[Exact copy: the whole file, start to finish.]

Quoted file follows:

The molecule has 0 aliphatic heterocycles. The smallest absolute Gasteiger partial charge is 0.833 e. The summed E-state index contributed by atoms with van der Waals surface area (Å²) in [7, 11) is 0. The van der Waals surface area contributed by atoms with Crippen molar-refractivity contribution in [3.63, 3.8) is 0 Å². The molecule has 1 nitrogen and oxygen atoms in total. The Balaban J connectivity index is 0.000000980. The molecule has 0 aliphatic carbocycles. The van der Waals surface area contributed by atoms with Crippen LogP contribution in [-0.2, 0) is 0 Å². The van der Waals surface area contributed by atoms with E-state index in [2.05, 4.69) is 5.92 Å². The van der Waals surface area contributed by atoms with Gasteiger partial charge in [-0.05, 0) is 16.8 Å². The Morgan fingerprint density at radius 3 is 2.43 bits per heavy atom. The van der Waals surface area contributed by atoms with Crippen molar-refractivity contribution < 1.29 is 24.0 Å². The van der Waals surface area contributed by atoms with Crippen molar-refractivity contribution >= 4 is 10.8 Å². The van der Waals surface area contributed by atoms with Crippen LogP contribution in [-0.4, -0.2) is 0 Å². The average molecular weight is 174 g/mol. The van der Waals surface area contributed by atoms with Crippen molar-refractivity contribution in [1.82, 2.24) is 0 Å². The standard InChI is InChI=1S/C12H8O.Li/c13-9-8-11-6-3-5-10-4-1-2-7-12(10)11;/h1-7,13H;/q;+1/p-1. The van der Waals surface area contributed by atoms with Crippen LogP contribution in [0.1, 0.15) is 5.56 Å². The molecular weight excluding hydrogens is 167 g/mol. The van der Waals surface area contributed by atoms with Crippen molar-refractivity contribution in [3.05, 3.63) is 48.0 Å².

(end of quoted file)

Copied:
The molecule has 0 aliphatic heterocycles. The smallest absolute Gasteiger partial charge is 0.833 e. The summed E-state index contributed by atoms with van der Waals surface area (Å²) in [7, 11) is 0. The van der Waals surface area contributed by atoms with Crippen molar-refractivity contribution in [3.63, 3.8) is 0 Å². The molecule has 1 nitrogen and oxygen atoms in total. The Balaban J connectivity index is 0.000000980. The molecule has 0 aliphatic carbocycles. The van der Waals surface area contributed by atoms with Crippen LogP contribution in [-0.2, 0) is 0 Å². The van der Waals surface area contributed by atoms with E-state index in [2.05, 4.69) is 5.92 Å². The van der Waals surface area contributed by atoms with Gasteiger partial charge in [-0.05, 0) is 16.8 Å². The Morgan fingerprint density at radius 3 is 2.43 bits per heavy atom. The van der Waals surface area contributed by atoms with Crippen molar-refractivity contribution < 1.29 is 24.0 Å². The van der Waals surface area contributed by atoms with Crippen molar-refractivity contribution >= 4 is 10.8 Å². The van der Waals surface area contributed by atoms with Crippen LogP contribution in [-0.4, -0.2) is 0 Å². The average molecular weight is 174 g/mol. The van der Waals surface area contributed by atoms with Crippen molar-refractivity contribution in [1.82, 2.24) is 0 Å². The standard InChI is InChI=1S/C12H8O.Li/c13-9-8-11-6-3-5-10-4-1-2-7-12(10)11;/h1-7,13H;/q;+1/p-1. The van der Waals surface area contributed by atoms with Crippen LogP contribution in [0.1, 0.15) is 5.56 Å². The molecular weight excluding hydrogens is 167 g/mol. The van der Waals surface area contributed by atoms with Crippen molar-refractivity contribution in [3.05, 3.63) is 48.0 Å².